Cameron's UKIP headache is self-inflicted

The fringe party of Eurosceptics could become big enough to prevent a Tory majority in 2015.

If the normally reliable Tim Montgomerie is right then several Tory MPs are on the verge of defecting to Nigel Farage's UKIP. Although UKIP has never come close to winning a Westminster seat, and boasts just one MP defector - Bob Spink - since its formation in the late 1990s, it's not a surprise that a handful of euro-obsessed Tory MPs are thinking about defection. More serious for the Tories is UKIP's emergence as a viable challenger to the Lib Dems in national elections. The party has been consistently polling between 7-10 per cent in the last few months which, while almost certainly not enough to win a seat in the Commons, is more than enough to deny the Tories a handful of marginal constituencies and, potentially, a Commons majority.

Just as George Galloway’s upset victory in Bradford should shake any complacency in Labour that they will be the automatic beneficiaries of rising public anger against government and the political class, the Tories cannot afford to dismiss of UKIP out of hand. It’s actually not hard to see why UKIP carries appeal. Nigel Farage is a witty and fluent speaker and he speaks to an old-fashioned breed of reactionary nationalism combined with social and fiscal conservatism which can still be found in conservative clubs and associations up and down the country.

Meanwhile, with the EU facing an almost existential crisis over the future of the single currency and most countries either in recession or on the brink, it is a great time to be a Eurosceptic. Indeed, the performances of Marine Le Pen and Jean-Luc Melanchon in France have shown that anti-establishment parties of the extreme-right and hard-left carry plenty of appeal to voters fed up with a political establishment that has landed them with debts, deficits and austerity-driven recession. With the Lib Dems having given up their status as a protest vote party by nailing their colours to the Tory, UKIP has plenty of fertile ground at its disposal.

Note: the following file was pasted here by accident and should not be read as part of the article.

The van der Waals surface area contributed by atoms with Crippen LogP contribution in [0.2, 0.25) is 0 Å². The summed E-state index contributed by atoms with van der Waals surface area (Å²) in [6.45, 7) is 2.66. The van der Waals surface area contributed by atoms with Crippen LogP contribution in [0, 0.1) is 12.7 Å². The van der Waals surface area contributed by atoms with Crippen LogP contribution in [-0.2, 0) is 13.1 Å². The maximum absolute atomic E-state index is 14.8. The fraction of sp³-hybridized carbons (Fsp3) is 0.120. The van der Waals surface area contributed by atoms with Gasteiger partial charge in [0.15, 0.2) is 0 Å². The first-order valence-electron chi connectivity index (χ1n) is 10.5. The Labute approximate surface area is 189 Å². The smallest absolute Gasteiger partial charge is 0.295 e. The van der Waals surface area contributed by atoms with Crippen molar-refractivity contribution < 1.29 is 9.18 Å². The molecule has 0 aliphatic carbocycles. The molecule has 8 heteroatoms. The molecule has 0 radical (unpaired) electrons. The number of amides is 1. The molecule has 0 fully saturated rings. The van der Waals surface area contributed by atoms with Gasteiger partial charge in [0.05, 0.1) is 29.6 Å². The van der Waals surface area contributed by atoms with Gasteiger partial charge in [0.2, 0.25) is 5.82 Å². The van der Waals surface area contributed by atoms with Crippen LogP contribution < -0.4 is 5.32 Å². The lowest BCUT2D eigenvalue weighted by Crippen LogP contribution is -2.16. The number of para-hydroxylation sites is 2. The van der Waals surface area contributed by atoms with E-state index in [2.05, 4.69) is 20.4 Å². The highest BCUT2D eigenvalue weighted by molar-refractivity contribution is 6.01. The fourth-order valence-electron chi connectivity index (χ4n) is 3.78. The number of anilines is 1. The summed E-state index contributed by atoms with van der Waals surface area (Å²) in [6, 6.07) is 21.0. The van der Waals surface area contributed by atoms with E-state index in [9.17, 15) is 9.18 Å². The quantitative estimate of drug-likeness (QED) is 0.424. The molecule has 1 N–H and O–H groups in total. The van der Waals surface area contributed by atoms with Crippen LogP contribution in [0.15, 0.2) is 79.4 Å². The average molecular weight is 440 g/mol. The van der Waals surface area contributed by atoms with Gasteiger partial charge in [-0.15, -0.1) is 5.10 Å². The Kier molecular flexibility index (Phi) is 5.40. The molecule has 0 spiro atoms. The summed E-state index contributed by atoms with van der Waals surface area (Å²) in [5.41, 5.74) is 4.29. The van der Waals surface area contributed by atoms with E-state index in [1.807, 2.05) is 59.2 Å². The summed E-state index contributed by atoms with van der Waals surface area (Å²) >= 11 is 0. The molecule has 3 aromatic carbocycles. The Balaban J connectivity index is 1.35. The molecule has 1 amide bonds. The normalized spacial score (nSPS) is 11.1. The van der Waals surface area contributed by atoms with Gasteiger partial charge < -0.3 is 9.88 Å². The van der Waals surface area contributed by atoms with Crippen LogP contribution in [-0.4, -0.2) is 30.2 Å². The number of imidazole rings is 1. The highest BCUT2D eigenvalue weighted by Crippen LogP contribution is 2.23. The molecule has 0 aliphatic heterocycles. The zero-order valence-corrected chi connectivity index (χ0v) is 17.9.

Outside European elections, where UKIP can campaign on its raison d’etre and pick up eurosceptic votes from all of the three main parties, its vote share poses a lot more threat to the Tories than Labour or the Lib Dems. Indeed, around 60 per cent of UKIP voters are disaffected Tories. In 1997 a number of Tory MPs fell to small majorities where the Referendum Party candidate got more votes than the majority and in 2005, as well, UKIP votes cost the Tories a handful of seats.

Although they are now well-placed to pick up protest votes, the truth is that UKIP is the product of the Conservative party's unhealthy obsession with the EU which, nearly twenty years after Maastricht, is still no closer to being resolved. There is very little difference between Farage and the Tory Maastricht rebels of the early 1990s, or even Jimmy Goldsmith's Referendum Party which took 3 oer cent of the vote at the 1997 election.